Barbara Minto’s Pyramid Principle is a classic tool used by management consultants to communicate with busy executives. Unlike in storytelling, where a great deal of time is spent on building suspense with the climax coming towards the end, the Pyramid Principle leads with the conclusion (the answer) and presents supporting arguments later or only when requested. A weekly brief is not a novel, so it should follow the Pyramid Principle.


Avoid this story-telling model:

Last week was tough; one of our engineers quit unexpectedly, and the others were not as familiar with the codebase. As a result, the overall pace slowed down, and it doesn’t look like we will be able to launch on time. Instead of April, we are now looking at May.

Instead, use the Pyramid Principle:

App launch delayed due to staffing changes. New target: Late May.

5. Add visuals

Wherever possible, add interesting visuals to your weekly summary; for example, mocks for the new marketing campaign, photos from the last client workshop, or revenue charts. Visuals often carry higher information density than written text and will thus help you deliver your message while taking much less space. Visuals also break up the body of the text, so it looks less intimidating and is easier to digest. Just be careful about complex charts that take awhile to parse and understand. As we’ll discuss in the last section, your audience can often be cross-functional, so aim at making all the content, including visuals, self-explanatory.

6. Give credits

This is arguably a matter of preference, but consider highlighting exceptional contributions of your team members and colleagues in your weekly brief. This can be either a short section at the end, or a bullet point within a relevant section. While it never hurts to show appreciation for others in one-to-one settings, people appreciate a far-reaching acknowledgment of their efforts. Just remember that the bar for credits in a weekly brief — which is widely distributed — should be quite high to make sure they don’t clutter the actual updates.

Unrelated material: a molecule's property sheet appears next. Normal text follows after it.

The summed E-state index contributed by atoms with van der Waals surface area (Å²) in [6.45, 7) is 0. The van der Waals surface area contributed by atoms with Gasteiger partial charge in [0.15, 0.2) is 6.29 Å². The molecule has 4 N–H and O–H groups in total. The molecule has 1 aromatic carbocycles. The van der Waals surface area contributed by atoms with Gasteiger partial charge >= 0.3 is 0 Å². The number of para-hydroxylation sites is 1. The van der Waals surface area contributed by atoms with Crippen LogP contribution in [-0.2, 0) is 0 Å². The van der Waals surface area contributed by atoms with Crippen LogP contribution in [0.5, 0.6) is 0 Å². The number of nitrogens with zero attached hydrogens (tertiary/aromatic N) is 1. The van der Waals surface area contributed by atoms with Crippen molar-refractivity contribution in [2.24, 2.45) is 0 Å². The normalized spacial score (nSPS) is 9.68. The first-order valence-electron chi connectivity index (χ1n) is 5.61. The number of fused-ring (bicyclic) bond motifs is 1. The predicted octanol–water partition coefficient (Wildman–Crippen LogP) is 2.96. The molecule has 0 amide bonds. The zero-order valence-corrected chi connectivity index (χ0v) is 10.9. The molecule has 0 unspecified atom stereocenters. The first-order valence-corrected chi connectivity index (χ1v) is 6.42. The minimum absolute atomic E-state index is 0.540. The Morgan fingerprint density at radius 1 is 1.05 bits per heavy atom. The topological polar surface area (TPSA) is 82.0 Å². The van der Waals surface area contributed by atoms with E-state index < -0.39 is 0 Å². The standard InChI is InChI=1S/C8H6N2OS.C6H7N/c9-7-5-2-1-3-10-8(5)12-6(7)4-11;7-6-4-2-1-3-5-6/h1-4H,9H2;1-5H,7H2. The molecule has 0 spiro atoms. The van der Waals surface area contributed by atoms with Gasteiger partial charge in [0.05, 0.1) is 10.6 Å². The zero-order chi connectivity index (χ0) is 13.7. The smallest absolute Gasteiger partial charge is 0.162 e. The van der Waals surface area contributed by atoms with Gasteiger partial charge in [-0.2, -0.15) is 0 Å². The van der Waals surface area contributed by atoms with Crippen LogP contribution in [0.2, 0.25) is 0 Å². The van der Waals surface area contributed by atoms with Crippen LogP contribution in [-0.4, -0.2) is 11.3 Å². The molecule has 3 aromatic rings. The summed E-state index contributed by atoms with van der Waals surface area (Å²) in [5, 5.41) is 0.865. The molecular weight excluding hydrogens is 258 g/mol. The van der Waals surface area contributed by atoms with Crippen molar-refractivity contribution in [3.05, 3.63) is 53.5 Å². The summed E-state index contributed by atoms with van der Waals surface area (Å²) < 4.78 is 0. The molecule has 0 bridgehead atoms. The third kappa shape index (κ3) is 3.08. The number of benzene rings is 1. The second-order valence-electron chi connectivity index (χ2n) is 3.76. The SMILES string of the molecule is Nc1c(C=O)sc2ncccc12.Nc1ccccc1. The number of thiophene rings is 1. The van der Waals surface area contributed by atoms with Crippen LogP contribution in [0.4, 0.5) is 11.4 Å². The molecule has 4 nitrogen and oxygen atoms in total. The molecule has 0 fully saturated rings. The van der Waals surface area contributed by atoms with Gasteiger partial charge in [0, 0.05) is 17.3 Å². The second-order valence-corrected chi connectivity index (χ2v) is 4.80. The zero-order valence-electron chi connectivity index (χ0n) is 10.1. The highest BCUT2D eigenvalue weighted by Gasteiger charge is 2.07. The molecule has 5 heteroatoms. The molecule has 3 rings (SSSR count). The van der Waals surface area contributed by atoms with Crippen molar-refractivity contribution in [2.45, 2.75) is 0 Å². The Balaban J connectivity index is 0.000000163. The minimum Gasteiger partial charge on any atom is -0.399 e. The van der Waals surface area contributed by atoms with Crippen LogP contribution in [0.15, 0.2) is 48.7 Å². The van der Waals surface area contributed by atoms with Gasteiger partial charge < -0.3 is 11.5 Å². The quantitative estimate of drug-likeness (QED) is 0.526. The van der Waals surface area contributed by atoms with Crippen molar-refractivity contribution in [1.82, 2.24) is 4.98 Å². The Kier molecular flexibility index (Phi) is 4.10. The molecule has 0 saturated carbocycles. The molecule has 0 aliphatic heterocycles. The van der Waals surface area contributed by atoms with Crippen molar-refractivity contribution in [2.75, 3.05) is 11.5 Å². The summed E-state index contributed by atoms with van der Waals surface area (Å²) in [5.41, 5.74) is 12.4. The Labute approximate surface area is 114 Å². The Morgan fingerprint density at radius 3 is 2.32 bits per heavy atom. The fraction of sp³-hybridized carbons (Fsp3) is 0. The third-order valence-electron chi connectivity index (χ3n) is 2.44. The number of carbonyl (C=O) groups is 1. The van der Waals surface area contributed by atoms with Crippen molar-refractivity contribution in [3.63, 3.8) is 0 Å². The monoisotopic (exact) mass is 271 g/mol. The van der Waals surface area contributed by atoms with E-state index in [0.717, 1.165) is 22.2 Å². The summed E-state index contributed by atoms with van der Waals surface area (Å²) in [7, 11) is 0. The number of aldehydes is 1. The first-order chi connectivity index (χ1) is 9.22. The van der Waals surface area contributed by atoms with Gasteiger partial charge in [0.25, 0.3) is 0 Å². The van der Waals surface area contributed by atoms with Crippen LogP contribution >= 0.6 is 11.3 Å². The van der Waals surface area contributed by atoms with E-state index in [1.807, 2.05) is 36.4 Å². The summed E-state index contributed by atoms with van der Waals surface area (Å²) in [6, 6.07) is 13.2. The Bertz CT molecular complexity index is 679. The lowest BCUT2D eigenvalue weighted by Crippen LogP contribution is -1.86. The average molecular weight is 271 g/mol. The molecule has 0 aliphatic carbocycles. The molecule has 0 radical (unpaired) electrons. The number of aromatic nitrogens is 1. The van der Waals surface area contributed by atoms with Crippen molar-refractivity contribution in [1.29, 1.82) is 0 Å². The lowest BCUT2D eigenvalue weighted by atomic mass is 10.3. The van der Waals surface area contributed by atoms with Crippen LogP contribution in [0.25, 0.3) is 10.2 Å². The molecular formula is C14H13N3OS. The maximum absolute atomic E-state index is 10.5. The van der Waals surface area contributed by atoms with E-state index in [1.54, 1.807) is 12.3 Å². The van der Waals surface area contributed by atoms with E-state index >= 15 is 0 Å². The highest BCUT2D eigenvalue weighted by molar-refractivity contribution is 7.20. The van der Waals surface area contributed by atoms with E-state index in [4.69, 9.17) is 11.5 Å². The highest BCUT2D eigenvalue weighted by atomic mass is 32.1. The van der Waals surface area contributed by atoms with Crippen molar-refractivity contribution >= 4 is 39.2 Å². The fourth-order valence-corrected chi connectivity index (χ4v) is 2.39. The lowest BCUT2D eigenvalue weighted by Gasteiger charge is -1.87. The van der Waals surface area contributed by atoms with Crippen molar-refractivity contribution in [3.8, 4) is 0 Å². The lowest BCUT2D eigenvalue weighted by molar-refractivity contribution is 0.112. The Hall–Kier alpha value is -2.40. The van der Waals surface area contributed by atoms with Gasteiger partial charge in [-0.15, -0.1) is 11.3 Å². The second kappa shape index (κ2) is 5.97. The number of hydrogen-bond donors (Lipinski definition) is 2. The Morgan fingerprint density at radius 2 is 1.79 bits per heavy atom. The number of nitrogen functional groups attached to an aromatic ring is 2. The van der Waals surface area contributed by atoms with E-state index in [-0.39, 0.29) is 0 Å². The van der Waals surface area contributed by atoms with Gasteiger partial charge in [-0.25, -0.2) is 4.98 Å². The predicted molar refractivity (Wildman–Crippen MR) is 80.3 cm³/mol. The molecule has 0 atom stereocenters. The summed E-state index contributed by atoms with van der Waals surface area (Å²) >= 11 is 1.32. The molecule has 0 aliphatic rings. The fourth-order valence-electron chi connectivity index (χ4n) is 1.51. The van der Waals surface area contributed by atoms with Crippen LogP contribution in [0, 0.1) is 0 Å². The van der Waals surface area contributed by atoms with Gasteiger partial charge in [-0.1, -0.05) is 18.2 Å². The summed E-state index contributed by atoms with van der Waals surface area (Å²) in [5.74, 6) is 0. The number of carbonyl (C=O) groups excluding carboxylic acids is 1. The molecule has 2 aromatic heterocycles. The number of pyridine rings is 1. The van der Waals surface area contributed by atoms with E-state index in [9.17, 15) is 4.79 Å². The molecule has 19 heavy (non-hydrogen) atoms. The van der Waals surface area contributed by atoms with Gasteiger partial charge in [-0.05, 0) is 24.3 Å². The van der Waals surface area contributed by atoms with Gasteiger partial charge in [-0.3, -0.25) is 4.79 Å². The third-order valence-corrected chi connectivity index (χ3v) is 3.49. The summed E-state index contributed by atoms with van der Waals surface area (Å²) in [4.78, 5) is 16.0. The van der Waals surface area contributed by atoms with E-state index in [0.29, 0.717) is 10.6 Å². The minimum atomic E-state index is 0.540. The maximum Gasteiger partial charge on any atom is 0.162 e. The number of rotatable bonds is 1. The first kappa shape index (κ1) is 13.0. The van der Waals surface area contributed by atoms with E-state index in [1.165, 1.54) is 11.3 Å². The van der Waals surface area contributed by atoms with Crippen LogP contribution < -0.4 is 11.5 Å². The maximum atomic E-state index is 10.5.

7. Share it with the right audience

Even the most well-written summary can only bring impact if it’s read by the right people. In smaller companies it’s usually clear who the right people are, but this clarity can easily disappear as the organization grows. Often, people simply don’t know who should be in the loop because dependencies and implications on other teams and colleagues are not clearly understood and continuously change. This is a problem, especially if we tend to share our briefs with a fixed audience and might unintentionally skip those who need to know only about a specific topic covered in a particular week. Some solve this by expanding the audience to anyone who could be even remotely interested, creating rigid email groups for wide distribution. While that might work in the short term, this approach creates a lot of noise and causes information overload. As a result, people who don’t find updates relevant and useful on an ongoing basis will simply stop reading them. Let’s be honest — how many updates, regular newsletters or briefs do you get every week without even opening them?

We recommend creating a new set in Drup for your updates and also sharing your updates as part of all other sets that it is relevant to. This way, anyone in your team interested in the particular topic will be notified about your update.